One of America’s great streets meets one of America’s great rivers where King Street reaches the Potomac River. Alexandrians participating in the planning process agreed that improving this area should be a cornerstone of the Plan, and that the new public space should be active and create feelings of celebration and arrival. – Alexandria Waterfront Planning Document
The war in Alexandria is over.
After 40 long years and many divisive battles, the City and the Old Dominion Boat Club have signed the peace treaty.
As reported by Patricia Sullivan with The Washington Post, the club, founded in 1881, voted yesterday to sell its clubhouse and adjoining parking lot to the city.
The deal paves the way for a new pier, a waterfront walkway, and a public park tentatively named “Fitzgerald Plaza.” If approved by the public, a historic tall ship will permanently anchor at the foot of King Street.
City planners have tabbed this key section of the waterfront as “The Gateway,” a major gathering point fed by visitors arriving on ferries and the free trolley buses, cyclists via the Union Street part of the Mount Vernon Trail, and pedestrians drawn to the waterfront from King Street.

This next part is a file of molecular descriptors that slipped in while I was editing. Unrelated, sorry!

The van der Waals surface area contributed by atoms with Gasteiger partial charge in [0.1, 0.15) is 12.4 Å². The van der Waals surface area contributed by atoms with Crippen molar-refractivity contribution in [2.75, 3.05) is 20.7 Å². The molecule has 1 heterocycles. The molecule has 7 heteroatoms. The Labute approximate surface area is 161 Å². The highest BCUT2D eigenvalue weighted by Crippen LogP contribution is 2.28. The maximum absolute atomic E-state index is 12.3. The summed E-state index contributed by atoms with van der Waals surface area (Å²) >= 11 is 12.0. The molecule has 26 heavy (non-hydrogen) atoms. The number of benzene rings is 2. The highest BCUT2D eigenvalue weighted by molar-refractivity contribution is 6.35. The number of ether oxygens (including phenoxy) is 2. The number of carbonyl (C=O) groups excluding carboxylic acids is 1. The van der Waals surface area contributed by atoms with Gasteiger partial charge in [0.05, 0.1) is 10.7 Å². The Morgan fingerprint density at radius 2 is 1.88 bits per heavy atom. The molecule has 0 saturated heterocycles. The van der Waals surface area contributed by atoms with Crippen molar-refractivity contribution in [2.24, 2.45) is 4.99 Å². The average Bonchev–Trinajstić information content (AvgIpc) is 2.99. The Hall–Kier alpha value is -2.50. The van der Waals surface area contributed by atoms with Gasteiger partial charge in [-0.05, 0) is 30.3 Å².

The clubhouse will be demolished. The Boat Club and its members will move a block downstream, and build a new clubhouse on the south side of the foot of Prince Street. The deal gives them space for 45 surface parking lots, a new boat ramp, piers and slips. The old Beachcomber property has been condemned and will also be torn down.
Even before this agreement was ironed out, the waterfront has seen anticipatory activity. Steps from the boat club, Waterfront Café opened late last year. A new restaurant, Blackwell Hitch, is scheduled to open later this year in a revamped version of the food court building.
This agreement, the last piece of the puzzle in terms of continuous waterfront access, means the waterfront plan process can proceed to a conclusion. City planners have said that process could take another two years.
The removal of the boatclub will give Alexandria archaeologists a chance to dig in an area the city’s historic waterfront plan describes as “having some of the earliest private commercial wharves.” The plan also notes “the Old Dominion Boat Club stands on Ramsey‘s Wharf, which was constructed in the 1780s.”
William Ramsay (1716-1785), a Scotsman and close friend of George Washington, was one of the seaports most respected and beloved citizens, and served as one of the original trustees.
Flooding has been a perennial problem in this part of the historic district, with traffic often blocked along The Strand, and businesses such as Starbucks having to close and clean up. Flood mitigation plans can now proceed.
The Old Dominion boat club’s move will be a return to their roots. For their first 35 years, the members met near the Beachcomber location.
We’d like to see the city erect an interpretive marker to tell their story. They’ve been very good neighbors and their vote to move is most welcomed.
The waterfront battles are over. Here’s to a fresh start for our historic seaport city.